Late payments still a problem for SMEs

Late payments still a problem for SMEs | Insurance Business

Late payments still a problem for SMEs

For many SMEs, late payments and bad debts can cause serious problems – and even risk putting a business under – however, it seems Australia is getting better with settling on time.

According to illion’s most recent Trade Late Payments Report, late payments across the nation have improved by 8% year-on-year – taking the delay down from 11 days to 10 days.

However, while the positive shift reflects improved trading conditions and pressure from the government to cut payment times, there were some sectors which bucked the trend.

In fact, payment times deteriorated by 25% in the agriculture sector, and by 7% in both the fishing and communication industries.

“While an improvement in late payment times across the board is encouraging, our analysis clearly confirms the difficult conditions facing Australian farmers, particularly in the face of the ongoing drought,” said illion CEO Simon Bligh.

While illion’s research showed a notable improvement in payments, Mark Hoppe – MD of trade credit insurer Atradius – said he was surprised by some of the results.

“The overall improvement in certain sectors was surprising,” he told Insurance Business. “Atradius’s data, which is based on our clients’ reporting, indicates a slowdown in sectors such as food services and construction. This has led to a record number of claims and overdue accounts.”

Hoppe added that there are currently a number of sectors which underutilise trade credit insurance – including the services sector and SMEs – but could significantly benefit from coverage.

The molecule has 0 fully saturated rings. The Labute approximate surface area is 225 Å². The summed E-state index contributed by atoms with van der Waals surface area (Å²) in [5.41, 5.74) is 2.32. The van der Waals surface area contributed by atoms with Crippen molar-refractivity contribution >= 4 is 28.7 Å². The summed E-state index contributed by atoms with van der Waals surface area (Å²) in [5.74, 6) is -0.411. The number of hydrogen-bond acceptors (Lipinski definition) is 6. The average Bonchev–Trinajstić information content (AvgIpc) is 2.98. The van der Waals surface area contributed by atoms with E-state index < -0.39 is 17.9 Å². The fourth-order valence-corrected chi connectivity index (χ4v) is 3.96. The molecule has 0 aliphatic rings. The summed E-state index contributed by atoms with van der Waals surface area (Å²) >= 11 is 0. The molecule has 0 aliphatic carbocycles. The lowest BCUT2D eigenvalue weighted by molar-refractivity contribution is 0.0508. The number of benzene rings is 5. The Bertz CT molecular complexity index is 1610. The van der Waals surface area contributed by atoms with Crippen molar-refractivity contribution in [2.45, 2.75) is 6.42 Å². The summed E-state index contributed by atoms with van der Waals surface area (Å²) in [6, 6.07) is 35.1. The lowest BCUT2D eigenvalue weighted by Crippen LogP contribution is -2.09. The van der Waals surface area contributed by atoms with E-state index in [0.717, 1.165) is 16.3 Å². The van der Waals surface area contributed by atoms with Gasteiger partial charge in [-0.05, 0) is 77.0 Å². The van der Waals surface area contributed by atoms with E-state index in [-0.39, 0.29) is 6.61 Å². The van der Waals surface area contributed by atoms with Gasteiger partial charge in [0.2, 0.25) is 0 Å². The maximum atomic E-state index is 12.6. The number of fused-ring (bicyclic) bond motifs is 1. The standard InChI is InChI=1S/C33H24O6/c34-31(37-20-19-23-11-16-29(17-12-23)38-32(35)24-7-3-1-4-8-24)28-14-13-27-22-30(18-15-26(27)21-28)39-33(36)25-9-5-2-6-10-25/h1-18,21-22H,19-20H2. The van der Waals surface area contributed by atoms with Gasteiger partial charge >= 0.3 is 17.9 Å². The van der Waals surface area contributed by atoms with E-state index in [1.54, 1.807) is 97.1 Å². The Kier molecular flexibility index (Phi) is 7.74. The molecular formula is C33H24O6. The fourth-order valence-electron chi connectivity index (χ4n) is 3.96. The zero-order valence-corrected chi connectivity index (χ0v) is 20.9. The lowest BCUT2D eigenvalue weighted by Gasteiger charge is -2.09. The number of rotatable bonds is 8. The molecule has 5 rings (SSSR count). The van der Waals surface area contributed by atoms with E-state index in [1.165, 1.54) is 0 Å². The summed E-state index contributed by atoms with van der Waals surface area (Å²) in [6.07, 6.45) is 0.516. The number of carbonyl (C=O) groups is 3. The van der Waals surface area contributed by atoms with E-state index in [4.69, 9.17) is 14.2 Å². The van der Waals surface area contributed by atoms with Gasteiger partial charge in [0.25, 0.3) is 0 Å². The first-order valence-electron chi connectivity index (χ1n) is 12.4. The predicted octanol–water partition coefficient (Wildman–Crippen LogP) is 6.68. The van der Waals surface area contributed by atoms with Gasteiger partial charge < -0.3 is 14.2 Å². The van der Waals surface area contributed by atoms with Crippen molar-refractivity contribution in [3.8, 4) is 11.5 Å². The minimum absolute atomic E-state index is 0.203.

“There is a common misconception that trade credit insurance is expensive or only for large companies that sell products,” he said. “However, premiums are available for a small, fixed cost that most small businesses can readily afford, especially when compared to the potential cost of non-payment by a customer.”

Hoppe also added that, by taking out trade credit insurance to protect themselves while the business is growing, organisations can leverage opportunities more confidently and even move into new markets without being unduly worried about risk.

“Therefore, these businesses could benefit not only from having their unpaid debts covered by insurance, but also from the increased growth they may be able to achieve as a result of not having to proceed with so much caution that their business growth is stymied,” said Hoppe. “The peace of mind and confidence that trade credit insurance can provide is, therefore, invaluable.”